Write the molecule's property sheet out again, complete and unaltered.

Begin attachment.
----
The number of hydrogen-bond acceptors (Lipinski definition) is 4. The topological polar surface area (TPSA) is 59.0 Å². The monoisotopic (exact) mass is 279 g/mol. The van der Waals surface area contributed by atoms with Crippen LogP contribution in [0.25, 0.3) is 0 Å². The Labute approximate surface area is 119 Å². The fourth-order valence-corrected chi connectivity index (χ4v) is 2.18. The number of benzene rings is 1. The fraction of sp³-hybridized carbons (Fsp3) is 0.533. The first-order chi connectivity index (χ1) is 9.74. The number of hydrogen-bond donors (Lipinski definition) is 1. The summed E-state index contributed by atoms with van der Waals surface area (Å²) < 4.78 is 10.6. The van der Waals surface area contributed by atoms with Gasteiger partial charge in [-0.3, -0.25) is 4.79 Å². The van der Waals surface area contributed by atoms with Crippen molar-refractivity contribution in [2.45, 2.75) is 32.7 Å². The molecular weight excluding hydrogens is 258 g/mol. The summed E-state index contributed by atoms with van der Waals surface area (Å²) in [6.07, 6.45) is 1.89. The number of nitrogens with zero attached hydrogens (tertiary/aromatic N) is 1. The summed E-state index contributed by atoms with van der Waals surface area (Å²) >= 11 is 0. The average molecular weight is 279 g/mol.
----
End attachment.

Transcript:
The number of hydrogen-bond acceptors (Lipinski definition) is 4. The topological polar surface area (TPSA) is 59.0 Å². The monoisotopic (exact) mass is 279 g/mol. The van der Waals surface area contributed by atoms with Crippen LogP contribution in [0.25, 0.3) is 0 Å². The Labute approximate surface area is 119 Å². The fourth-order valence-corrected chi connectivity index (χ4v) is 2.18. The number of benzene rings is 1. The fraction of sp³-hybridized carbons (Fsp3) is 0.533. The first-order chi connectivity index (χ1) is 9.74. The number of hydrogen-bond donors (Lipinski definition) is 1. The summed E-state index contributed by atoms with van der Waals surface area (Å²) < 4.78 is 10.6. The van der Waals surface area contributed by atoms with Gasteiger partial charge in [-0.3, -0.25) is 4.79 Å². The van der Waals surface area contributed by atoms with Crippen molar-refractivity contribution in [2.45, 2.75) is 32.7 Å². The molecular weight excluding hydrogens is 258 g/mol. The summed E-state index contributed by atoms with van der Waals surface area (Å²) in [6.07, 6.45) is 1.89. The number of nitrogens with zero attached hydrogens (tertiary/aromatic N) is 1. The summed E-state index contributed by atoms with van der Waals surface area (Å²) >= 11 is 0. The average molecular weight is 279 g/mol.